Krutoyarsky also bribed an employee of the N.J. Department of Labor, who was working in an undercover capacity with federal agents. In mid-2010, the NJDOL received a complaint that Krutoyarsky was not paying overtime wages to her employees and commenced an investigation. The department demanded Krutoyarsky produce certain HHCH records.
Realizing that providing these records would reveal the Medicaid fraud scheme, Krutoyarsky paid approximately $10,000 in a cash bribe to the employee for the purpose of obstructing and unlawfully influencing the NJDOL investigation. The employee, however, was wearing a recording device and recorded Krutoyarsky making the bribe payment on video.
In May 2011, Krutoyarsky paid a second cash bribe of approximately $15,000 to the employee for the purpose of obstructing and unlawfully influencing a second NJDOL investigation related to one of Krutoyarsky’s conspirator’s companies. This bribe payment was also captured on video.
Between 2007 and 2011, Krutoyarsky cheated the IRS out of $907,150 in taxes due and owing to the United States. She sent home health aides to the homes of patients who were not eligible for Medicaid. These patients wrote checks payable to HHCH. A conspirator cashed these checks at check-cashing businesses in New Jersey and equally divided the cash with Krutoyarsky.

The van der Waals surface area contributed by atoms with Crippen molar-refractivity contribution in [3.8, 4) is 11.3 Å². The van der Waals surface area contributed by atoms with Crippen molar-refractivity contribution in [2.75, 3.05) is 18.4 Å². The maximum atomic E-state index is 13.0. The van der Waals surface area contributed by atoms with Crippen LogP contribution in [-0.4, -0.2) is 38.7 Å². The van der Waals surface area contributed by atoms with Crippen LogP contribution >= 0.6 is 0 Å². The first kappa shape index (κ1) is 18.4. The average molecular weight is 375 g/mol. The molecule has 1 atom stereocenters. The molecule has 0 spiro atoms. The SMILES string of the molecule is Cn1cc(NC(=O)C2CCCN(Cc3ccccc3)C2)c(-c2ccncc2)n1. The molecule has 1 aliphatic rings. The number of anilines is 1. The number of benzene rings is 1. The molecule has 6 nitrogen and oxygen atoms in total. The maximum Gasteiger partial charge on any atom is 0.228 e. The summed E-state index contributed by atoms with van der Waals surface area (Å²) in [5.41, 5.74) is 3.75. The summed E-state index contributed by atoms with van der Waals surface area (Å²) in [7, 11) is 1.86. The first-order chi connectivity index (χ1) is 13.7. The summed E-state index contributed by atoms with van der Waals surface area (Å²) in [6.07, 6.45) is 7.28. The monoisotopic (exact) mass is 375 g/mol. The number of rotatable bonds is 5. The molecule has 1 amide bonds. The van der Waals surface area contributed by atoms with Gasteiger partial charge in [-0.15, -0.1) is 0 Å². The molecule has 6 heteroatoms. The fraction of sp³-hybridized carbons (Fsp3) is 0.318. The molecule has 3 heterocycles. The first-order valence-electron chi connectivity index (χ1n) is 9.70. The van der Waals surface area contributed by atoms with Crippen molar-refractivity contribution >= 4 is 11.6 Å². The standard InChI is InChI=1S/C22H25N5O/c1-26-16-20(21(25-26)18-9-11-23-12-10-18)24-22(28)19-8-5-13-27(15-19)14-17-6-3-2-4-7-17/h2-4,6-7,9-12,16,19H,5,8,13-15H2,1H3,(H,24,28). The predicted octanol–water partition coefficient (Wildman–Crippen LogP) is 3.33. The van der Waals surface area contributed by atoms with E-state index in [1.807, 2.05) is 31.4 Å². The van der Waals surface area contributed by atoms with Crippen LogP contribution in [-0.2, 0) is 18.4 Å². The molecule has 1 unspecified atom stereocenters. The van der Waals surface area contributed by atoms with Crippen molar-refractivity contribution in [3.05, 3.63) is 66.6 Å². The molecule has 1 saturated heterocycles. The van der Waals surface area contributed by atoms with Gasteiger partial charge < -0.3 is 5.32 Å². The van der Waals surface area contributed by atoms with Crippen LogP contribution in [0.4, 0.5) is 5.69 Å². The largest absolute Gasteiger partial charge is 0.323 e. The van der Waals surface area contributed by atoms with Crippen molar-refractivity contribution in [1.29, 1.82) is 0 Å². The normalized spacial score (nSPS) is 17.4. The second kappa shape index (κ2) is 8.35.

Krutoyarsky also issued HHCH checks to “no show” employees, who then wrote personal checks back to Krutoyarsky. On her corporate tax returns, she falsely characterized these payments as legitimate business deductions, thus reducing her business’ corporate taxes.
In addition to the prison term, Judge Hayden sentenced Krutoyarsky to three years of supervised release, ordered her to pay $7 million in restitution and entered a forfeiture order for $7 million, including forfeiture of her home in New Jersey and properties in New York City and Florida.
This sentencing is part of efforts underway by the federal government’s Financial Fraud Enforcement Task Force. The task force was established to wage an aggressive, coordinated and proactive effort to investigate and prosecute financial crimes. With more than 20 federal agencies, 94 U.S. attorneys’ offices, and state and local partners, it’s the broadest coalition of law enforcement, investigatory and regulatory agencies ever assembled to combat fraud.
Since its formation, the task force has made great strides in facilitating increased investigation and prosecution of financial crimes; enhancing coordination and cooperation among federal, state and local authorities; addressing discrimination in the lending and financial markets; and conducting outreach to the public, victims, financial institutions and other organizations. Since fiscal year 2009, the Justice Department has filed over 18,000 financial fraud cases against more than 25,000 defendants. For more information on the task force, visit www.StopFraud.gov